French Horse Racing Tips
Horse racing in France takes place year-round, Flat and jumps. Along with Britain and Ireland, it is one of the three main racing nations in Europe.
France actually stages the richest race in Europe, the Prix De L’Arc De Triomphe at Longchamp in early-October. Longchamp is the most prestigious of the French racetracks, largely on the weight of the ‘Arc’, which is the dominant meeting in the French horse racing calendar.
Top French Horse Races
Other major French horse racing fixtures include:
Prix Du Jockey-Club
Otherwise known as the French Derby, this is a race for three-year-olds, held at Chantilly in early-June, around the same time as the Derby at Epsom. It is over a slightly shorter distance than the Derby.
Prix De Diane
Where the Jockey-Club is the French Derby, the Diane is the French Oaks. It is also run over 1m2½f (2100m) and is therefore shorter than the Oaks. It tends to be a little stronger, in relative terms, than the Jockey-Club as the true 1m4f colts often run in.
Grand Prix De Paris
Run on Bastille Day (July 14) every year, this is the modern French equivalent of the Derby. It is over the Derby distance of 1m4f (2400m) and it is common these days for horses to run in both races. Last year’s third, Japan, went on to win the Grand Prix De Paris.
Prix Du Moulin De Longchamp
One of Europe’s biggest races at a mile, it is held on Arc trials weekend in September. Champion milers such as Ribchester, Excelebration, Goldikova and Rock Of Gibraltar feature on its roll of honour.
Prix Jean-Luc Lagardere
Formerly the Grand Criterium, this is France’s premier race for two-year-old colts and is run on the same day as the Arc. Winners of the race are often the winter favourite for the 2000 Guineas or its French equivalent (Poule D’Essai Des Poulains)
Prix Marcel Boussac
Possibly the strongest race for two-year-old fillies in the world. Run over a mile on Arc day, winners include Zarkava, Found, Wuheida and Wild Illusion, all of whom went on to win major Group 1 prizes later in their careers.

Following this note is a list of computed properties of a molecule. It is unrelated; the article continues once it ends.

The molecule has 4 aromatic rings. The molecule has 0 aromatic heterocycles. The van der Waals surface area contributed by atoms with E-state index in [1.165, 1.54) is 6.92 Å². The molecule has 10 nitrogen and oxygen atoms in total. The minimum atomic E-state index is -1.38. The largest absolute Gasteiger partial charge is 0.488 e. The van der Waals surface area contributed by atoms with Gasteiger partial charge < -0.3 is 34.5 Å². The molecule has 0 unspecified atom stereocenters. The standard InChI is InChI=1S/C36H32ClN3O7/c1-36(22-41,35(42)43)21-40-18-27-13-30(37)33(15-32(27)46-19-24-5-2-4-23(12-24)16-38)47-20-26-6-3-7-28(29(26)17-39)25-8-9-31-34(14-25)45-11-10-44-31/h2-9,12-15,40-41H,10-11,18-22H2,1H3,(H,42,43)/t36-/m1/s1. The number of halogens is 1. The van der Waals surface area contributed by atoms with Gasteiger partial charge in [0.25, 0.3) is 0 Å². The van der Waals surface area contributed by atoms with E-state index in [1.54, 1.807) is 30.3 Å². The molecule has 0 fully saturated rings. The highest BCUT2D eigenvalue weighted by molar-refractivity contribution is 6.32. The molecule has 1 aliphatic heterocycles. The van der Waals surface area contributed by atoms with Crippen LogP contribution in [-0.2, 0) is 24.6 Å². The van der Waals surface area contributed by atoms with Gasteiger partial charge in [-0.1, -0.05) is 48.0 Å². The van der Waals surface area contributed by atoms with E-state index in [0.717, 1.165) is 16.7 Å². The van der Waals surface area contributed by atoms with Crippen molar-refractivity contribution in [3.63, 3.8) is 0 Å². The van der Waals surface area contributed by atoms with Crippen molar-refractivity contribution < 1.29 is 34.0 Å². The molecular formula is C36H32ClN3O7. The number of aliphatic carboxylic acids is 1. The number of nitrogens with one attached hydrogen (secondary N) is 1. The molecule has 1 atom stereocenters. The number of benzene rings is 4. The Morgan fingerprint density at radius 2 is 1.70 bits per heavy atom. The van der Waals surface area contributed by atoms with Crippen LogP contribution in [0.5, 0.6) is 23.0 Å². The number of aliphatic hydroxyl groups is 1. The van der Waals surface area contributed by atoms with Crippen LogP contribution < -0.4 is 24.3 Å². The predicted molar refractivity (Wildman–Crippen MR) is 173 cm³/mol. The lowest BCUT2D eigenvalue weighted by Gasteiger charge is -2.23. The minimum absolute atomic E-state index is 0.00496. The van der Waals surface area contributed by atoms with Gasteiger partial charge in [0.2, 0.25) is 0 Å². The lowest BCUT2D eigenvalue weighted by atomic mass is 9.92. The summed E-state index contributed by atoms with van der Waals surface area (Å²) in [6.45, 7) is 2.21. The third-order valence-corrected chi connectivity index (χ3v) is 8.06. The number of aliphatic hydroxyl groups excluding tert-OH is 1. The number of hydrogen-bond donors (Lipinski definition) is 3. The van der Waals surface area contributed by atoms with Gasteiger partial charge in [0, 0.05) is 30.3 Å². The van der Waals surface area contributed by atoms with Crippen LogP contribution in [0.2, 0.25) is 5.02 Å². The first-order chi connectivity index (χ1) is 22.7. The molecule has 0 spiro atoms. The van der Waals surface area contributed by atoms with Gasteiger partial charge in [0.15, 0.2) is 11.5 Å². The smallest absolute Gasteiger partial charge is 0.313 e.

Grand Steeple-Chase De Paris
Jumps racing in France does not enjoy complete parity with Britain and Ireland the way its Flat racing does, but there are still some major prizes including this 3m6f race in May, often billed as France’s Cheltenham Gold Cup.
Grand Course De Haies D’Auteuil
France’s biggest hurdle race, often referred to as the French Champion Hurdle even though it is over 3m1½f. Six of the last nine runnings have gone to British or Irish trainers.
Top French horse racing tracks
Most French horse races are run steadily and suit horses that are able to quicken, like great French champions Goldikova and Zarkava. Courses themselves are generally flat and fair. Here are some of the most prestigious.
The home of the Arc, Longchamp is a flat and fair track. The Grande Piste, used for the Arc, has sweeping turns and a false straight before the main one.
A right-handed, somewhat sharp track with four winning posts, Chantilly is famous for hosting the French Derby/Oaks and its unique setting beside the stunning Great Stables.
Deauville dominates the French racing scene in August, when it hosts all five of its Group 1 races. It is a fairly galloping track with a straight mile and an accompanying Polytrack all-weather course.
A triangular, left-handed course, Saint-Cloud suits gallopers more than most French racecourses and the Group 1 Criterium De Saint-Cloud in November is the stiffest stamina test a smart two-year-old can be expected to face.
The dominant jumps course in France, Auteuil hosts all French Grade 1 jumps races, all of which take place between May and November.